Presentation is loading. Please wait.

Presentation is loading. Please wait.

Training Faculty (and Others) in Biomedical Informatics William Hersh, MD Professor and Chair Department of Medical Informatics & Clinical Epidemiology.

Similar presentations

Presentation on theme: "Training Faculty (and Others) in Biomedical Informatics William Hersh, MD Professor and Chair Department of Medical Informatics & Clinical Epidemiology."— Presentation transcript:

1 Training Faculty (and Others) in Biomedical Informatics William Hersh, MD Professor and Chair Department of Medical Informatics & Clinical Epidemiology Oregon Health & Science University Portland, OR, USA Email: Web: Blog: 1

2 Overview of talk Biomedical and health informatics Why we need more faculty What we know about the HIT workforce How we can/should build the HIT workforce The HITECH workforce development program 2

3 Biomedical and health informatics (BMHI) “The field that is concerned with the optimal use of information, often aided by the use of technology, to improve individual health, healthcare, public health, and biomedical research” (Hersh, 2009) – It is more about information than technology We pay inadequate attention to – The growing deluge of data and information (Stead, 2010) – The role of information in medical education and subsequent practice (Shortliffe, 2010) – The critical role and importance of people, including academics, practitioners, and users (Hersh, 2010) 3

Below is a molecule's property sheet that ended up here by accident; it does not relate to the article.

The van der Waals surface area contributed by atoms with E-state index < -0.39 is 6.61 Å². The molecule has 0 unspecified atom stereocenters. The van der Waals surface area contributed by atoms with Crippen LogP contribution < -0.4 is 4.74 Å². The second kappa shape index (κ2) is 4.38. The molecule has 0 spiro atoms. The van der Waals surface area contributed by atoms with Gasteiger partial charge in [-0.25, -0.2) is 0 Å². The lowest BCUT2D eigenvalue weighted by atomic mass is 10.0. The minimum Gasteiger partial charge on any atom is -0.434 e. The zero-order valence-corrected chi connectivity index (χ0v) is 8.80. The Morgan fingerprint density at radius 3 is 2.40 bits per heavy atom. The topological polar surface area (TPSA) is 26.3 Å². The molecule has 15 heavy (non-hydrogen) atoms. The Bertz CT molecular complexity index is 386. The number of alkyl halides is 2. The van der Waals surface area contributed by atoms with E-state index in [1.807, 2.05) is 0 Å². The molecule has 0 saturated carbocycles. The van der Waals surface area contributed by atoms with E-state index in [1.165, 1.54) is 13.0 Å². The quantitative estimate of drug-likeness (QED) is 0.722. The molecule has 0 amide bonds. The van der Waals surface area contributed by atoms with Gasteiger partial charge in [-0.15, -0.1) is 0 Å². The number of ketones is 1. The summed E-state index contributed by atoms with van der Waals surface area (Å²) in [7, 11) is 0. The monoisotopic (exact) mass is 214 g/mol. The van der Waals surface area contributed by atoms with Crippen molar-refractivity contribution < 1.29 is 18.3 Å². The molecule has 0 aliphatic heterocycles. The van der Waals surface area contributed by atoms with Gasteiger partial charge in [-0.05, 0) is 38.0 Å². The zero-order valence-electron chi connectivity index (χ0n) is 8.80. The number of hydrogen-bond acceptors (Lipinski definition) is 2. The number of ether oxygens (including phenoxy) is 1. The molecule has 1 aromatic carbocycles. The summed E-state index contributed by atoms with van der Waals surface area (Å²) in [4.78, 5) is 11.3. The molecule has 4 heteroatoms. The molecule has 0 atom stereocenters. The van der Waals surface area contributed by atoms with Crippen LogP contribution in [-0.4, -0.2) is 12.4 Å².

4 Why do we need more BMHI? In healthcare – Quality – not as good as it could be (McGlynn, 2003; Schoen, 2009; NCQA, 2010) – Safety – IOM “errors report” found up to 98,000 deaths per year (Kohn, 2000); problem persists (Classen, 2011) – Cost – rising costs not sustainable; US spends more but gets less (Angrisano, 2007) – Inaccessible information – missing information frequent in primary care (Smith, 2005) In other areas – Clinical and translational research (Bernstam, 2009) enabling the learning healthcare system (Friedman, 2010) – Enabling patients, consumers, etc. (Gibbons, 2009) 4